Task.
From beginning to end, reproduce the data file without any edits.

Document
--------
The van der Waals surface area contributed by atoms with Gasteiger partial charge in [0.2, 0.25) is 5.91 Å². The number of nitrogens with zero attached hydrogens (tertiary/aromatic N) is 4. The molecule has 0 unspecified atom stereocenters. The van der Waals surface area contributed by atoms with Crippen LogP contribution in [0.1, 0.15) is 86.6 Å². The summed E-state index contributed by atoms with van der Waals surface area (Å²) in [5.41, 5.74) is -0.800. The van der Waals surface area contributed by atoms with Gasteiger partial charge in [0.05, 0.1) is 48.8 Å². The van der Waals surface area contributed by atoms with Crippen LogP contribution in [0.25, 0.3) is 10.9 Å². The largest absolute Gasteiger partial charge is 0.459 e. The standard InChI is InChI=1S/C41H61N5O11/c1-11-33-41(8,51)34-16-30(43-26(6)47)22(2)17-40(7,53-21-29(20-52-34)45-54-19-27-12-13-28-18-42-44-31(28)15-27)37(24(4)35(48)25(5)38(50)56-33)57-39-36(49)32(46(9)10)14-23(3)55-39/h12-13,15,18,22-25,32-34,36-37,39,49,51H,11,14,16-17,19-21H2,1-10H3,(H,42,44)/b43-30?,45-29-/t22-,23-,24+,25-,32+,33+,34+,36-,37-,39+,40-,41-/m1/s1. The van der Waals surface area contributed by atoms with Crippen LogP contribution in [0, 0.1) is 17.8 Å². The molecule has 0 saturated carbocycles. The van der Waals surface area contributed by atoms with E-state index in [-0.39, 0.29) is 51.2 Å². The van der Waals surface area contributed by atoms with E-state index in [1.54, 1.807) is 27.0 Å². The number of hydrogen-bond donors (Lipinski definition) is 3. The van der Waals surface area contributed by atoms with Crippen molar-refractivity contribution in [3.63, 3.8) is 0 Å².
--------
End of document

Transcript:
The van der Waals surface area contributed by atoms with Gasteiger partial charge in [0.2, 0.25) is 5.91 Å². The number of nitrogens with zero attached hydrogens (tertiary/aromatic N) is 4. The molecule has 0 unspecified atom stereocenters. The van der Waals surface area contributed by atoms with Crippen LogP contribution in [0.1, 0.15) is 86.6 Å². The summed E-state index contributed by atoms with van der Waals surface area (Å²) in [5.41, 5.74) is -0.800. The van der Waals surface area contributed by atoms with Gasteiger partial charge in [0.05, 0.1) is 48.8 Å². The van der Waals surface area contributed by atoms with Crippen LogP contribution in [0.25, 0.3) is 10.9 Å². The largest absolute Gasteiger partial charge is 0.459 e. The standard InChI is InChI=1S/C41H61N5O11/c1-11-33-41(8,51)34-16-30(43-26(6)47)22(2)17-40(7,53-21-29(20-52-34)45-54-19-27-12-13-28-18-42-44-31(28)15-27)37(24(4)35(48)25(5)38(50)56-33)57-39-36(49)32(46(9)10)14-23(3)55-39/h12-13,15,18,22-25,32-34,36-37,39,49,51H,11,14,16-17,19-21H2,1-10H3,(H,42,44)/b43-30?,45-29-/t22-,23-,24+,25-,32+,33+,34+,36-,37-,39+,40-,41-/m1/s1. The van der Waals surface area contributed by atoms with Crippen LogP contribution in [0, 0.1) is 17.8 Å². The molecule has 0 saturated carbocycles. The van der Waals surface area contributed by atoms with E-state index in [-0.39, 0.29) is 51.2 Å². The van der Waals surface area contributed by atoms with E-state index in [1.54, 1.807) is 27.0 Å². The number of hydrogen-bond donors (Lipinski definition) is 3. The van der Waals surface area contributed by atoms with Crippen molar-refractivity contribution in [3.63, 3.8) is 0 Å².